Oct 2, 2007

Apple Crisp with Sweet Cream Cheese Glaze

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Los Angeles is notorious for having a complete lack of seasons. A sudden drop in temperature to about 60 degrees and a blustery rainstorm a couple of weeks ago quickly lead to thick sweaters and Ugg boots as far as the eye could see. And I include myself in that group, much to the chagrin of my Midwestern roots. But what can I do? I long for a true autumn in this beachy town–leaves falling and swirling in the wind, temperatures dropping, chilly evening mist every night. But no snow. I don’t miss snow at all, sorry.

Here in L.A., I’ve realized, one needs to make her own seasons as best as she can. And so, this past weekend, the husband and I took a drive to an orchard village so different from where we live our everyday lives that the mere 90 minute drive felt like a real road trip, and we commenced to apple pickin’. Since I keep a blog strictly about baking, it’s difficult to participate in all the farmer’s market hubbub with other, more general food bloggers, as it’s tough to make dessert out of, say, heirloom potatoes. Apple picking at the height of the harvest is one of my few opportunties to bake seasonally. Locally. Sustainably. Whatever.


The Oak Glen area of Yucaipa, California is only 94 miles due east from our beach apartment, but the winding roads and sprawling mountainous countryside suggest a New England lifestyle that only J. Crew could bring us. Except in the desert. It was a beautiful day, sunny and clear and just enough of a fall nip in the air to call for a light sweater when in the shade of the apple trees. Oak Glen reminded us of touring Santa Ynez wine country outside Santa Barbara, but not drunk. You can drive down Oak Glen Road for miles, stopping at different orchards and kitschy shops along the way. And that’s exactly what we did.



Our first stop was the Parrish Ranch, where the goal was lunch. They had dramatic red signage leading up to the entrance, like the one touting “Yodeling Merle!”, and another one with hanging planks naming all the varieties that were good for the picking. But it was the sign advertising the Apple Dumplin’s Restaurant that sold us. Anything with an apostrophe in lieu of a “g” was sure to serve the kind of food we were in the mood for. Like a grilled cheddar, smoked bacon and Granny Smith apple sandwich. Oh, my.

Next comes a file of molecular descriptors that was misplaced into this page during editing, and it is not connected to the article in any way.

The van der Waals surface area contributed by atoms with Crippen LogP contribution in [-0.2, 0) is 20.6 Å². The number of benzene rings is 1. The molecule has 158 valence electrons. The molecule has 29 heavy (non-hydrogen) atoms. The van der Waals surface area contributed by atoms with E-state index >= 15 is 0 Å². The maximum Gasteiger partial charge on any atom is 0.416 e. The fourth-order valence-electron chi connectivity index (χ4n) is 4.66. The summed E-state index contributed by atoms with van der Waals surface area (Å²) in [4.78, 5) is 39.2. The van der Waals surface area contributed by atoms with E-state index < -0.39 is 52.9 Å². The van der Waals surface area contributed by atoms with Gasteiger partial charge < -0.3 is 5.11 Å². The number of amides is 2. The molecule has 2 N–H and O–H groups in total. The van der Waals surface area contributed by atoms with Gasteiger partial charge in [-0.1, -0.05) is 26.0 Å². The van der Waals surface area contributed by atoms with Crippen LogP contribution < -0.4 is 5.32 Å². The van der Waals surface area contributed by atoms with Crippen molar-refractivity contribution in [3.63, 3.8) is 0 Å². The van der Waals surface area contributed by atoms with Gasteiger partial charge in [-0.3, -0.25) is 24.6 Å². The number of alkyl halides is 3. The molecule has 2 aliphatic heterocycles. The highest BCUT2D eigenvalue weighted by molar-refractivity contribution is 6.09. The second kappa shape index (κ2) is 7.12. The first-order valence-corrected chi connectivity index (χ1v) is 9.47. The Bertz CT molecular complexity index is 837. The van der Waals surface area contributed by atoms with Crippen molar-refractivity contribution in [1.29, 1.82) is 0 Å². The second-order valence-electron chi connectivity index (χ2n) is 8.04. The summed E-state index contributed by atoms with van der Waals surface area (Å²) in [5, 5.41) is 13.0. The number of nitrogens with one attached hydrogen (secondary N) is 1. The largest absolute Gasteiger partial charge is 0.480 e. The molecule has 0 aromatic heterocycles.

After that lunch, how could we not be in the apple picking spirit? Before heading onto the next orchard, we quickly ducked into the Parris Ranch shop to browse, passing an alluring Kettle Corn stand on the way. Someone’s been reading my blog! I kid.

Our next stop was Riley’s Log Cabin and Farm just a short drive down the road. We walked up a dirt path to find a sweet teenage girl standing at her post, doling out advice on how to best pick the apples (use your thumb to separate the fruit’s stem from the branch, making it easier for blossoms to grown in its place next year) and paper bags for loading up our loot.


Visiting Riley’s is kind of like traveling back in time, and not just because it makes you feel like you’re on a school field trip or at camp, what with all the archery, pressing your own cider and corn husk doll and rope making classes. No, farther back in time than that. Riley’s has been a real working farm since 1877, and many of the huge seedling trees have been around since the beginning. It was really charming.

We scored some beautiful Rome, Fuji and Red Delicious for eating out of hand, and plenty of Winesaps and Northern Spy apples for baking. We figured that the last time we went apple picking was before we were married, at least six years ago. It’s nice to know that the exhilarating feeling of searching for buried treasure on a tree never goes away. When we first started picking, we laughed at some of the little munchkins running around screaming, “I found a a really pretty one, Mom!!!”. Half an hour later, WE were the nerds jogging between the trees when we spotted a winner from several feet away and saying, “Check it out!” to each other after pulling a beauty from the branches. We decided that our $33 tab was a charge for half apples, half good times.